HealthDay News — Significant increases are seen in blood pressure, heart rate, and arterial stiffness in the first 30 minutes after smoking electronic-cigarettes (e-cigarettes) containing nicotine, according to a study presented at the European Respiratory Society International Congress, held from September 9 to 13 in Milan.

Magnus Lundbäck, MD, PhD, from the Karolinska Institute in Stockholm, and colleagues randomized 15 healthy young volunteers to 30 minutes of e-cigarette inhalation with or without nicotine in a crossover fashion. The authors measured blood pressure, heart rate, and arterial stiffness directly following exposure and at 2 and 4 hours. Pulse wave velocity and pulse wave analysis were used to measure arterial stiffness.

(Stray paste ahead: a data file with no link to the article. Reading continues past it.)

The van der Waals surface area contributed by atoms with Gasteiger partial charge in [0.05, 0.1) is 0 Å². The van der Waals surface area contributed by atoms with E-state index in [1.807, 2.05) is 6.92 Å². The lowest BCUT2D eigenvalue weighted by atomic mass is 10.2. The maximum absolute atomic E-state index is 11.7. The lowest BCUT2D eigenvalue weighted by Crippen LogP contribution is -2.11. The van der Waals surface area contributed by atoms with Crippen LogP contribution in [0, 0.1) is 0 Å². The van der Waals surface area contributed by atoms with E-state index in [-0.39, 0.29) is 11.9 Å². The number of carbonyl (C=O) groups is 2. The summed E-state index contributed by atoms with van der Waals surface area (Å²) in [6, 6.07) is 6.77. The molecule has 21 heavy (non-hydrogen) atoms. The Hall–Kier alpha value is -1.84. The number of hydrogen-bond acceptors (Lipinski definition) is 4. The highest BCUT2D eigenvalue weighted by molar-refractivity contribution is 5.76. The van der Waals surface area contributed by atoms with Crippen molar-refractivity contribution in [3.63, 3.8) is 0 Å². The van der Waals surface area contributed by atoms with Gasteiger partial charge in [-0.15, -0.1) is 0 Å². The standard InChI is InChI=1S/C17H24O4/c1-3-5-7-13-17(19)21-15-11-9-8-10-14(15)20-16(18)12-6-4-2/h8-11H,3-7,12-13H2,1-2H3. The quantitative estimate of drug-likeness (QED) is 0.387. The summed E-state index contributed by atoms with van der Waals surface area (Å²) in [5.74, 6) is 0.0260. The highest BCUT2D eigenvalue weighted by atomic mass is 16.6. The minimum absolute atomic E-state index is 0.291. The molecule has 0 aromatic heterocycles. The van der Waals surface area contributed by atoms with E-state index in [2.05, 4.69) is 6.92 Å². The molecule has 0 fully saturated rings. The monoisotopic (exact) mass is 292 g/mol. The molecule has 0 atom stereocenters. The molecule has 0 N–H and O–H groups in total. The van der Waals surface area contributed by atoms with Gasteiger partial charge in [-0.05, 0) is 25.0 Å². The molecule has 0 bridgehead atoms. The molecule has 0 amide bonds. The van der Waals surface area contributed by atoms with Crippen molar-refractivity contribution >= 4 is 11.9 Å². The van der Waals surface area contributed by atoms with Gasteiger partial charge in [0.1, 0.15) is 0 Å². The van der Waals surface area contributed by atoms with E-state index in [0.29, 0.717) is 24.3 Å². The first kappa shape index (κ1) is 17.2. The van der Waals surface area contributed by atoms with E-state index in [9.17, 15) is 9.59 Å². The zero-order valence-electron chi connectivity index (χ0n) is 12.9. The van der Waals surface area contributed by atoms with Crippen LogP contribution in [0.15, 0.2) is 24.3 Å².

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The researchers found that during the first 30 minutes following e-cigarette inhalation with nicotine, there was a significant increase in blood pressure, heart rate and arterial stiffness. The team did not see this effect on heart rate and arterial stiffness in the volunteers who had smoked e-cigarettes without nicotine.

“Chronic exposure to both active and passive cigarette smoking causes a permanent increase in arterial stiffness,” Lundbäck said in a statement. “We speculate that chronic exposure to e-cigarettes with nicotine may cause permanent effects on arterial stiffness in the long term. As of today, there are no studies on the long-term effects on arterial stiffness following chronic e-cigarette exposure.”

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